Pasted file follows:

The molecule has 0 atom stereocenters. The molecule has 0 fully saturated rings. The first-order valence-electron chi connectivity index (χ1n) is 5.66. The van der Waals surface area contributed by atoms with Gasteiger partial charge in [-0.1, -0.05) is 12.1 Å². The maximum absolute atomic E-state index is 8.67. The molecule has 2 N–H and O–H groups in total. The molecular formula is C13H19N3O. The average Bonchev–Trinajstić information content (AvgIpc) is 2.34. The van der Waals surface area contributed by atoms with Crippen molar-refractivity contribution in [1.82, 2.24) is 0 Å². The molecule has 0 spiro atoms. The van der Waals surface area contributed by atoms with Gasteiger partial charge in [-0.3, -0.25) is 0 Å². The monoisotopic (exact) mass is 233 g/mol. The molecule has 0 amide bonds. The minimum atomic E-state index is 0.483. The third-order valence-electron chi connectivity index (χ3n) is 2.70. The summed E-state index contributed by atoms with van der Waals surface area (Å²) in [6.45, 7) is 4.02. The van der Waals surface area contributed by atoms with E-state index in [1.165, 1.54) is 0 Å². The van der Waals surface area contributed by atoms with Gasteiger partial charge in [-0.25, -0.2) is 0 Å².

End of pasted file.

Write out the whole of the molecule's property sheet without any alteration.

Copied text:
The molecule has 0 atom stereocenters. The molecule has 0 fully saturated rings. The first-order valence-electron chi connectivity index (χ1n) is 5.66. The van der Waals surface area contributed by atoms with Gasteiger partial charge in [-0.1, -0.05) is 12.1 Å². The maximum absolute atomic E-state index is 8.67. The molecule has 2 N–H and O–H groups in total. The molecular formula is C13H19N3O. The average Bonchev–Trinajstić information content (AvgIpc) is 2.34. The van der Waals surface area contributed by atoms with Crippen molar-refractivity contribution in [1.82, 2.24) is 0 Å². The molecule has 0 spiro atoms. The van der Waals surface area contributed by atoms with Gasteiger partial charge in [-0.3, -0.25) is 0 Å². The monoisotopic (exact) mass is 233 g/mol. The molecule has 0 amide bonds. The minimum atomic E-state index is 0.483. The third-order valence-electron chi connectivity index (χ3n) is 2.70. The summed E-state index contributed by atoms with van der Waals surface area (Å²) in [6.45, 7) is 4.02. The van der Waals surface area contributed by atoms with E-state index in [1.165, 1.54) is 0 Å². The van der Waals surface area contributed by atoms with Gasteiger partial charge in [-0.25, -0.2) is 0 Å².